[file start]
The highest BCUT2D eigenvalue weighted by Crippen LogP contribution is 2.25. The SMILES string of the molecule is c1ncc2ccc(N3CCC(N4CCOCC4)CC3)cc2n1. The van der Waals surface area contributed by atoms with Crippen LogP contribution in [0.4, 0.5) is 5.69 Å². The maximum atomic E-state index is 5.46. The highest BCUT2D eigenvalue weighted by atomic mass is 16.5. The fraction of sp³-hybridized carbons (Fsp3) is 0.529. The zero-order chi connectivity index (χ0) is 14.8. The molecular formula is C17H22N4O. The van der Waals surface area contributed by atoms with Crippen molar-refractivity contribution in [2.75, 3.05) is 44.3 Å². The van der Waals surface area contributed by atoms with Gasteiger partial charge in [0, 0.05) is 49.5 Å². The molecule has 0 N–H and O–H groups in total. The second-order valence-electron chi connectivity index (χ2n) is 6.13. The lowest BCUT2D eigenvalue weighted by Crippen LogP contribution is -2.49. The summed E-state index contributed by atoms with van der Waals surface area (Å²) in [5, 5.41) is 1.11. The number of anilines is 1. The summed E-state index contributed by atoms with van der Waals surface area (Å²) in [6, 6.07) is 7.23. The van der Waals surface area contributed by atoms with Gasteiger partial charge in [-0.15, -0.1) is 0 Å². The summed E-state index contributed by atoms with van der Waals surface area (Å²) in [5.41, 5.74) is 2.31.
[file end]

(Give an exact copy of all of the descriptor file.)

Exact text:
The highest BCUT2D eigenvalue weighted by Crippen LogP contribution is 2.25. The SMILES string of the molecule is c1ncc2ccc(N3CCC(N4CCOCC4)CC3)cc2n1. The van der Waals surface area contributed by atoms with Crippen LogP contribution in [0.4, 0.5) is 5.69 Å². The maximum atomic E-state index is 5.46. The highest BCUT2D eigenvalue weighted by atomic mass is 16.5. The fraction of sp³-hybridized carbons (Fsp3) is 0.529. The zero-order chi connectivity index (χ0) is 14.8. The molecular formula is C17H22N4O. The van der Waals surface area contributed by atoms with Crippen molar-refractivity contribution in [2.75, 3.05) is 44.3 Å². The van der Waals surface area contributed by atoms with Gasteiger partial charge in [0, 0.05) is 49.5 Å². The molecule has 0 N–H and O–H groups in total. The second-order valence-electron chi connectivity index (χ2n) is 6.13. The lowest BCUT2D eigenvalue weighted by Crippen LogP contribution is -2.49. The summed E-state index contributed by atoms with van der Waals surface area (Å²) in [5, 5.41) is 1.11. The number of anilines is 1. The summed E-state index contributed by atoms with van der Waals surface area (Å²) in [6, 6.07) is 7.23. The van der Waals surface area contributed by atoms with Gasteiger partial charge in [-0.15, -0.1) is 0 Å². The summed E-state index contributed by atoms with van der Waals surface area (Å²) in [5.41, 5.74) is 2.31.